The researchers from Moffitt Cancer Center in Tampa, Florida have published results identifying the potential target for Chimeric Antigen Receptor (CAR) T-cell therapies in solid tumors. The findings have been published in Molecular Cancer Therapeutics, a publication of the American Association of Cancer Research. They have identified a novel potential target for CAR T cells called OR2H1 that inhibits the growth in lung cancer and ovarian tumors. Also, they found that CAR T cells specific to OR2H1 protein did nothing to the healthy cells.
In this study, the team focused the search on group of proteins called alfactory receptors that are expressed in the nose. They discovered that the protein OR2H1 is expressed in a variety of solid tumpr ranging from 4% of colon cancer samples to 69%. They created CAR T cells specific to OR2H1 protein. These cells were able to kill lung cancer cells that expressed OR2H1 and had no effect on the healthy cells. This tumor inhibition was observed in lung cancer mice models with different levels of OR2H1. Their combined data suggested that OR2H1 could be an effective target for CAR T therapies in solid tumors. The objective is to discover a maker produced on tumor cells but not normal cells, and thus reduce the risk of side effects.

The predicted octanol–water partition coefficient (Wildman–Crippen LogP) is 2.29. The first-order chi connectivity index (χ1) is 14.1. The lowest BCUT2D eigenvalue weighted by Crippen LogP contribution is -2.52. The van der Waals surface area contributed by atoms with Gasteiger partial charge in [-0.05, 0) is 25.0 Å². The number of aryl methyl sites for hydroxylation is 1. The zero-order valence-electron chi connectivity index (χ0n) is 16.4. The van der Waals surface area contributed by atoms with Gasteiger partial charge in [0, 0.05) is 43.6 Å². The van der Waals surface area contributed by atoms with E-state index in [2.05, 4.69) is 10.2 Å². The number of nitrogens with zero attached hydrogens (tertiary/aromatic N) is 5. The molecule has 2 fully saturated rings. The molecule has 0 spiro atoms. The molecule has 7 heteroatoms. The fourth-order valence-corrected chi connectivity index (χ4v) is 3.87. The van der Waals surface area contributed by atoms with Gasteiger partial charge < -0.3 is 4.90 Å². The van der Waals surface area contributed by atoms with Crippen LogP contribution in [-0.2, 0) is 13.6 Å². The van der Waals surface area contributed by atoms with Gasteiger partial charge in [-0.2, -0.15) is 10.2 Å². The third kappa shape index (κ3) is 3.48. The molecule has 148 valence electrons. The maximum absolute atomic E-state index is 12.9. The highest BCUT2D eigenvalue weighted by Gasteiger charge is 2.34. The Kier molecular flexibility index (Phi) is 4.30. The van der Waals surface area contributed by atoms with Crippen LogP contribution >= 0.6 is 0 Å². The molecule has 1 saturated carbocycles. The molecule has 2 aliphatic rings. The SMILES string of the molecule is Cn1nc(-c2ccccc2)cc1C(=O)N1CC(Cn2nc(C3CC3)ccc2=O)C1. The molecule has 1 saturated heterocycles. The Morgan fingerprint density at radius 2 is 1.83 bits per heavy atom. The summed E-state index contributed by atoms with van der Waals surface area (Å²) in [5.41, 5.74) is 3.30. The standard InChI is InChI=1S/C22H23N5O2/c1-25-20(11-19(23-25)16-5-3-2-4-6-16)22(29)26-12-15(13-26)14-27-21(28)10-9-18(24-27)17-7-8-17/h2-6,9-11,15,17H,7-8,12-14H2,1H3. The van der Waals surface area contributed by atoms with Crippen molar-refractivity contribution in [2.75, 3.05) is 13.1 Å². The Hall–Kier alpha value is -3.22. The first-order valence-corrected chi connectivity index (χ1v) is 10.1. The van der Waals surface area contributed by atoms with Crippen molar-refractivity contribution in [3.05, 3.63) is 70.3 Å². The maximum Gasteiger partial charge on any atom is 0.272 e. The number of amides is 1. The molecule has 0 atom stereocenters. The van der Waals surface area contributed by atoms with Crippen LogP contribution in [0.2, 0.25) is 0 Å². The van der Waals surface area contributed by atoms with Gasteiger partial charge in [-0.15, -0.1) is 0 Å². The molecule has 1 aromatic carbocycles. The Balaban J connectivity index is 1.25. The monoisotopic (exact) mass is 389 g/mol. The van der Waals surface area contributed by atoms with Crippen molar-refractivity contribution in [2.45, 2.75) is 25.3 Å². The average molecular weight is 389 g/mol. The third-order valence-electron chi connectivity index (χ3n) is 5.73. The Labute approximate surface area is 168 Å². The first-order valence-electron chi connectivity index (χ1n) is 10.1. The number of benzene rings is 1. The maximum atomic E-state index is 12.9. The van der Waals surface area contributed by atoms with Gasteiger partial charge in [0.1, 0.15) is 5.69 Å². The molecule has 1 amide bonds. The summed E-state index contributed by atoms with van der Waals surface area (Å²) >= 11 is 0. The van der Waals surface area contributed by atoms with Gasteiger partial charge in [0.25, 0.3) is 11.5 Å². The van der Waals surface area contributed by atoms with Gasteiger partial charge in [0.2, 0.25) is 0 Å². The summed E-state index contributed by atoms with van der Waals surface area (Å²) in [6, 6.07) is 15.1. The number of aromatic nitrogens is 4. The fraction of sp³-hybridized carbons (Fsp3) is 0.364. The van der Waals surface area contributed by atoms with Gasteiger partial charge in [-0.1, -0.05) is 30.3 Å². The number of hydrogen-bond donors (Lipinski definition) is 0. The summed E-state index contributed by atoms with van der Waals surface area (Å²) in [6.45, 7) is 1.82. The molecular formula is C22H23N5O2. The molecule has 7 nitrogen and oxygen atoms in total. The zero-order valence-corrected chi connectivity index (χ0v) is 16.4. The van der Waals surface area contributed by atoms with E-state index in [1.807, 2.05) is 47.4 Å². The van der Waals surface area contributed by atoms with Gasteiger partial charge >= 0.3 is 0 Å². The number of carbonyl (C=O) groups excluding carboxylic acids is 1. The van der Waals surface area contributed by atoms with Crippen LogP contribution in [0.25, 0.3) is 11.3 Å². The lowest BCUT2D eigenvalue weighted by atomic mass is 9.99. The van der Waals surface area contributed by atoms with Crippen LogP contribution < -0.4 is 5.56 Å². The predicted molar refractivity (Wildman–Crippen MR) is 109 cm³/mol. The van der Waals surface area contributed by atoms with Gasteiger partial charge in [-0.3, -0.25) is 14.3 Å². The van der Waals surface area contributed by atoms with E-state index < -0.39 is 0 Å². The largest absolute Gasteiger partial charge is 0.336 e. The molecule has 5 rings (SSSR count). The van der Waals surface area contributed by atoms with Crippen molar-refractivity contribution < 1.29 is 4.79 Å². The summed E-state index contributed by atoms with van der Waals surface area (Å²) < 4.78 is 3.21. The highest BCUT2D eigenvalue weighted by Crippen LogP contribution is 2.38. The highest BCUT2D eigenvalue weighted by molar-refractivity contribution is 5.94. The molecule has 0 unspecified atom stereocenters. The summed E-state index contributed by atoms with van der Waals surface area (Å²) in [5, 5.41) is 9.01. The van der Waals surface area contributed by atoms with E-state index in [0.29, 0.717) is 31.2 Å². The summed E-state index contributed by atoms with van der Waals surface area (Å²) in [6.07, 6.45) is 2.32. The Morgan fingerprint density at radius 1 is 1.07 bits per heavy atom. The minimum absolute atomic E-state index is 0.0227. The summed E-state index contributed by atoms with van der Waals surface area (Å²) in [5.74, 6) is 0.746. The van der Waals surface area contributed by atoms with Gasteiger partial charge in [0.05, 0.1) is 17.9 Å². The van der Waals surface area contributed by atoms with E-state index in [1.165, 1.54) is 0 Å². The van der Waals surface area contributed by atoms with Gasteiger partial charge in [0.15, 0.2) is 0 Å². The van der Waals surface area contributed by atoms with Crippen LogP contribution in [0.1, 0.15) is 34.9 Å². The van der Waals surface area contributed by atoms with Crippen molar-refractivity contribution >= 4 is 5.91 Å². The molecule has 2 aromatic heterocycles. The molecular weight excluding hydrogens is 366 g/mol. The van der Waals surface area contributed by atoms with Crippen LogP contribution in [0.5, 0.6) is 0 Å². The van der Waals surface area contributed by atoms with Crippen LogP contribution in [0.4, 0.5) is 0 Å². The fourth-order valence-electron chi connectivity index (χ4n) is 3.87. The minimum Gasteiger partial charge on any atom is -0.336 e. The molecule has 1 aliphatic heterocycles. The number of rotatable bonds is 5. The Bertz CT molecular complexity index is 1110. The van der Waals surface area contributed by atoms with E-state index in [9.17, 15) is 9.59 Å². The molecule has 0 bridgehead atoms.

Jose Conejo-Garcia, MD, PhD, Chair, Department of Immunology, Moffitt Cancer Center, said, “Our work demonstrates the applicability of this therapy to a wide variety of patients, given the expression of OR2H1 in a subset of solid tumors across multiple histologies, including high-grade serous ovarian cancers, lung carcinoma, cholangiocarcinoma, prostate cancer and ovarian cancers of multiple other histologies. Targeting a molecule that is not expressed in vital tissues would allow us to further engineer T cells to overcome immunosuppression at tumor beds, if needed.”
The information shared in this blog is for educational purposes only. You should always consult your healthcare provider for any medical needs.